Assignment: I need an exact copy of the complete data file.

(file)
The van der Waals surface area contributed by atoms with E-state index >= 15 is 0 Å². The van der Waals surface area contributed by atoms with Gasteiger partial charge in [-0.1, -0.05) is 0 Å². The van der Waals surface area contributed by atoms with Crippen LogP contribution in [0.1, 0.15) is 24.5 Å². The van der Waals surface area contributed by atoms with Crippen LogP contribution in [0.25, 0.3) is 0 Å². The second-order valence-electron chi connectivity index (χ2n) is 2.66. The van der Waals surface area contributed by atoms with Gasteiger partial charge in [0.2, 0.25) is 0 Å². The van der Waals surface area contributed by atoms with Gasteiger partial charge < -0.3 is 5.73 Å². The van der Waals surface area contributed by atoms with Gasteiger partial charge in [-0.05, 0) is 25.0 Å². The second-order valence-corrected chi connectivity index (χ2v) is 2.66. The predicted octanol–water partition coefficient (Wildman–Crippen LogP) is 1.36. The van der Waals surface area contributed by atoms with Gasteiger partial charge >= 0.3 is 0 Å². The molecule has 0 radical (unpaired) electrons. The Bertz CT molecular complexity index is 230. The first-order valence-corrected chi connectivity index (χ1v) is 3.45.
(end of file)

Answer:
The van der Waals surface area contributed by atoms with E-state index >= 15 is 0 Å². The van der Waals surface area contributed by atoms with Gasteiger partial charge in [-0.1, -0.05) is 0 Å². The van der Waals surface area contributed by atoms with Crippen LogP contribution in [0.1, 0.15) is 24.5 Å². The van der Waals surface area contributed by atoms with Crippen LogP contribution in [0.25, 0.3) is 0 Å². The second-order valence-electron chi connectivity index (χ2n) is 2.66. The van der Waals surface area contributed by atoms with Gasteiger partial charge in [0.2, 0.25) is 0 Å². The van der Waals surface area contributed by atoms with Gasteiger partial charge < -0.3 is 5.73 Å². The van der Waals surface area contributed by atoms with Gasteiger partial charge in [-0.05, 0) is 25.0 Å². The second-order valence-corrected chi connectivity index (χ2v) is 2.66. The predicted octanol–water partition coefficient (Wildman–Crippen LogP) is 1.36. The van der Waals surface area contributed by atoms with Gasteiger partial charge >= 0.3 is 0 Å². The molecule has 0 radical (unpaired) electrons. The Bertz CT molecular complexity index is 230. The first-order valence-corrected chi connectivity index (χ1v) is 3.45.